New York

View of “Fred Wilson,” 2018. Photo: Tom Barratt.

View of “Fred Wilson,” 2018. Photo: Tom Barratt.

Fred Wilson

Intelligent, expansive, and elegantly trenchant, Fred Wilson’s exhibition at Pace was a clarion announcement of conceptual sophistication during the dog days of the summer gallery season. “Afro Kismet,” a sprawling collection of objects, images, paintings, and text, was shown in New York after being presented in slightly different forms at both the 2017 Istanbul Biennial (where it originated) and Pace’s London outpost earlier this year. The innovative strategies of research-based reappropriation and museological critique that Wilson employed in “Mining the Museum”—his landmark 1992 intervention at the Maryland Historical Society in Baltimore, in which he quite literally forced the institution’s collection to speak of previously elided or suppressed histories of racism and slavery by redisplaying and recontexualizing works contained therein—have become ingrained in wider contemporary practice. At once cold-eyed and lavishly seductive, “Afro Kismet” demonstrated how effective these techniques can still be when utilized by an artist with Wilson’s particular sensitivity to detail and nuance.

The show continued Wilson’s ongoing investigations of the lives of African people in the Mediterranean region (his sleuthing began with his work for the 1992 Cairo Biennial and ran through his exhibition for the US pavilion at the 2003 Venice Biennale). In “Afro Kismet,” he addressed the question of black history within Ottoman culture not only by putting found objects into dialogue with one another, but also by displaying artworks made expressly for his project. As he had in Istanbul, Wilson discovered rich source material in Orientalist paintings from the nineteenth century. For the biennial in Turkey, he placed enlarged reproductions of African figures alongside formally elaborate paintings in which they were hidden. At Pace, he installed a set of paintings, in which such figures were the primary subjects, next to West African sculptures and objects. The Great Question, 2018, for instance, consisted of a Dan mask placed next to Frederick Goodall’s 1859 canvas The Kissar Player, while a Lobi figure was paired with an 1850s painting showing an African horseman in Love Is a Country He Knew Nothing About, also 2018. (The title is taken from James Baldwin’s 1962 novel, Another Country, part of which the author wrote during his time in Istanbul; the literary presence of Baldwin, along with that of Shakespeare’s Othello, suffused Wilson’s show.) Meanwhile, the project of foregrounding neglected African and Afro Anatolian characters within Ottoman image narratives was taken up by several suites of engravings that Wilson had dug up in shops around Istanbul and then détourned by covering them with sheets of translucent vellum. Small holes were cut into the vellum, revealing and reframing the compositionally subordinate black figures.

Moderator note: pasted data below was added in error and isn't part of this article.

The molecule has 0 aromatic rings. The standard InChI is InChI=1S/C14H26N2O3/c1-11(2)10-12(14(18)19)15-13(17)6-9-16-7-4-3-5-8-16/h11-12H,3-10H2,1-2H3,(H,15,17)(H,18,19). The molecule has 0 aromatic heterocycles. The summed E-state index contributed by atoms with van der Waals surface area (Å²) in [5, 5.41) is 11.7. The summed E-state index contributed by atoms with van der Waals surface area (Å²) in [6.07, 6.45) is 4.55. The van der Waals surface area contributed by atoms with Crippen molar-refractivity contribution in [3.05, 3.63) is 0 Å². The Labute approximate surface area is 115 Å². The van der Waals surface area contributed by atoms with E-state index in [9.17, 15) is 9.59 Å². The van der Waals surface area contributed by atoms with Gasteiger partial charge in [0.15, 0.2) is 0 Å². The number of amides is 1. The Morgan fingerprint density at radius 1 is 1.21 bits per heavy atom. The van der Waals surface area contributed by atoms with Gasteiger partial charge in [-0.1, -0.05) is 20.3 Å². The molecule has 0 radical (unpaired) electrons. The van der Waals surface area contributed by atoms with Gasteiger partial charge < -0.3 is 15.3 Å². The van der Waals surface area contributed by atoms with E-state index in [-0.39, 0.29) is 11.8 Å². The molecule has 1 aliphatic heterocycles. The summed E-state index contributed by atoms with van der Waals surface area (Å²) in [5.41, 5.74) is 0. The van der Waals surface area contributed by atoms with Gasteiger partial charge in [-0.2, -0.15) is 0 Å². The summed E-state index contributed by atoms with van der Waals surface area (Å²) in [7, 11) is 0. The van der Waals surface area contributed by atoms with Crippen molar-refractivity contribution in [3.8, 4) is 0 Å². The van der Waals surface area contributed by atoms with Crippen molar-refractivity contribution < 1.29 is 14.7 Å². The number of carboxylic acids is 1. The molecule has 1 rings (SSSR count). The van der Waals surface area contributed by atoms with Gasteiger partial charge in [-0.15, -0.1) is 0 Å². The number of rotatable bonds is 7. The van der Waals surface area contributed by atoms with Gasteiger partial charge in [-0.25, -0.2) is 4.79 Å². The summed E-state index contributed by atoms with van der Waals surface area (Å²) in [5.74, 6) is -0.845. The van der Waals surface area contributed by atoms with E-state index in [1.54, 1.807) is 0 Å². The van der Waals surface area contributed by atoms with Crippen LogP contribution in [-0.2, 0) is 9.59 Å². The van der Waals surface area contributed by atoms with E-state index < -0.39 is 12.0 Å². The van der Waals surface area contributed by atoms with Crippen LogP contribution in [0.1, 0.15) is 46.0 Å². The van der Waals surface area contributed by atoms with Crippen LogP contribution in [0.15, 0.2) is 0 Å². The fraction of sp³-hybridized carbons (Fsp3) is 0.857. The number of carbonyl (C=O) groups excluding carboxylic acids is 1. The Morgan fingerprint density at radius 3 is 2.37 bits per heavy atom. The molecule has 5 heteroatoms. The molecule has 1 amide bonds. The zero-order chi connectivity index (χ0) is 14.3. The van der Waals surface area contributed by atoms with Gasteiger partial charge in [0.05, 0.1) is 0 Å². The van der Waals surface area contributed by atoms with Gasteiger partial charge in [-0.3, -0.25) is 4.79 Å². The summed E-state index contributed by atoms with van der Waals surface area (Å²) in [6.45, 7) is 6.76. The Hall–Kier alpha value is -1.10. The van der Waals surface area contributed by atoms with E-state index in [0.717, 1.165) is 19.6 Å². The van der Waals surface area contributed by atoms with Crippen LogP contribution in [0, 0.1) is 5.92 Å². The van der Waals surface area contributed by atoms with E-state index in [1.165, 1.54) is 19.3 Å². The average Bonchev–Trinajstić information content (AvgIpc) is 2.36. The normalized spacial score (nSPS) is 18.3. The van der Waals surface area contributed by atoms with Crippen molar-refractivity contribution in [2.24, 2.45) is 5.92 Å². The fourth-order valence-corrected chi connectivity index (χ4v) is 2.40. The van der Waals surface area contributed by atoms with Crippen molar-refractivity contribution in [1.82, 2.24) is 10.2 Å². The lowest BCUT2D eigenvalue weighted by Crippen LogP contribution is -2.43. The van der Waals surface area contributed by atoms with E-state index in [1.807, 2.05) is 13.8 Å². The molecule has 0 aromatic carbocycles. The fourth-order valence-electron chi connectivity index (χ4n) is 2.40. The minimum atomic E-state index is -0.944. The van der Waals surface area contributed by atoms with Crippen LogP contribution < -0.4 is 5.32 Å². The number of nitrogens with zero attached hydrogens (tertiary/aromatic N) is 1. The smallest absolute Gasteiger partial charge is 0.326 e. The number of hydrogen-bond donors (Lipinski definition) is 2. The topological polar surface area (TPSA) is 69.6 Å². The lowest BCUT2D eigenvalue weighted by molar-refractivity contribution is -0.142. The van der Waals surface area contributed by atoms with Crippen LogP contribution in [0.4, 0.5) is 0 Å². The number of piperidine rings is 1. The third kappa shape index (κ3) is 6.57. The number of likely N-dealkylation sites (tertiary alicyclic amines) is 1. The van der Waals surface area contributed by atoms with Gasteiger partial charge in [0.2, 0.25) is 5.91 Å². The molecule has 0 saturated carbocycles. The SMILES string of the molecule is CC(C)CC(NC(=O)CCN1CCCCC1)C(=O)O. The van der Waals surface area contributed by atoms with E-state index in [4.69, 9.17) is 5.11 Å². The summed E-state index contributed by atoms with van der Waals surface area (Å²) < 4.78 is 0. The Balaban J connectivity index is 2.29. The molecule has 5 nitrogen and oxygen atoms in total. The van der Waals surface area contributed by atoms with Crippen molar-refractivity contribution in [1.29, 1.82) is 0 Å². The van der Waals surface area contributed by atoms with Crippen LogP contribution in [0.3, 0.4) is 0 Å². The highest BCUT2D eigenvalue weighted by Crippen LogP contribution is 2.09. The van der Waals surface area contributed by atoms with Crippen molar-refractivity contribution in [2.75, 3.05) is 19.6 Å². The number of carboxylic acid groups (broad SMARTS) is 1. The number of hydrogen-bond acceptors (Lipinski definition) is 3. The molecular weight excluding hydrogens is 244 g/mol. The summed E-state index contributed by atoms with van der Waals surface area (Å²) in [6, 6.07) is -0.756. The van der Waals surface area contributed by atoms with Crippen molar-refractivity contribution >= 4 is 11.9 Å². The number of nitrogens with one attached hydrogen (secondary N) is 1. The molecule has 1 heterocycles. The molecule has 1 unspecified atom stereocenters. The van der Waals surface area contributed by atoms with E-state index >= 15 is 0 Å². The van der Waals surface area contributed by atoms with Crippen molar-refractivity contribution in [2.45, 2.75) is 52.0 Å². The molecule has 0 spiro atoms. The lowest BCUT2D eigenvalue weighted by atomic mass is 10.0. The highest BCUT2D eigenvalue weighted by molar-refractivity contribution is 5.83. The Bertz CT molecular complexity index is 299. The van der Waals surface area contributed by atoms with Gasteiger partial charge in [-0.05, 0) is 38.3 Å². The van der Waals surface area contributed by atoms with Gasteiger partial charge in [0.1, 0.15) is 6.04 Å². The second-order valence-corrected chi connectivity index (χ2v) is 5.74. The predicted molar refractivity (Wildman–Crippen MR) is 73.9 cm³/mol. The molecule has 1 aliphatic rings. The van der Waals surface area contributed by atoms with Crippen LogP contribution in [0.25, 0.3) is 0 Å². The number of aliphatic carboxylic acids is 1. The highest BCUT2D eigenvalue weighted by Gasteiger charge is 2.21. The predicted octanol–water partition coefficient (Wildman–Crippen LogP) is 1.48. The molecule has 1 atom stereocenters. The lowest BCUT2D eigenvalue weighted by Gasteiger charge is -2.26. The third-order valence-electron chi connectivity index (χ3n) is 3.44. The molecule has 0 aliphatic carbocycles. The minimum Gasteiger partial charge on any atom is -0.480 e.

Wilson mapped out the African diaspora here via trajectories of exchange and trade—in goods, in ideas, in images, in bodies—and two showstopping sets of objects (which dominated the show) that invoke these approaches. A pair of gorgeous traditional Turkish Iznik tile walls in deep brownish blacks and rich blues, made with Turkish artisans and named for the translations of the calligraphic Arabic inscriptions they bore—Black Is Beautiful and Mother Africa, both 2017—faced each other in the center of the space. Meanwhile, The Way the Moon Is in Love with the Dark and Eclipse, both 2017—colossal, monstrously beautiful black chandeliers that underline the relationship between the two empires with a mash-up of Venetian glasswork and Ottoman design—were suspended above. (A selection of other similarly extravagant glass objects designed by Wilson and made by Murano craftsmen were on view in an adjacent space.) But less imposing pieces also had a subtle power. Trade Winds, 2017, for example, was one of a number of small altered globes. Its surface, nearly swallowed up by thick washes of black paint, became a plainspoken symbol of the ceaseless movement of African goods and bodies, and of African bodies as goods, across the centuries and around the world.

Jeffrey Kastner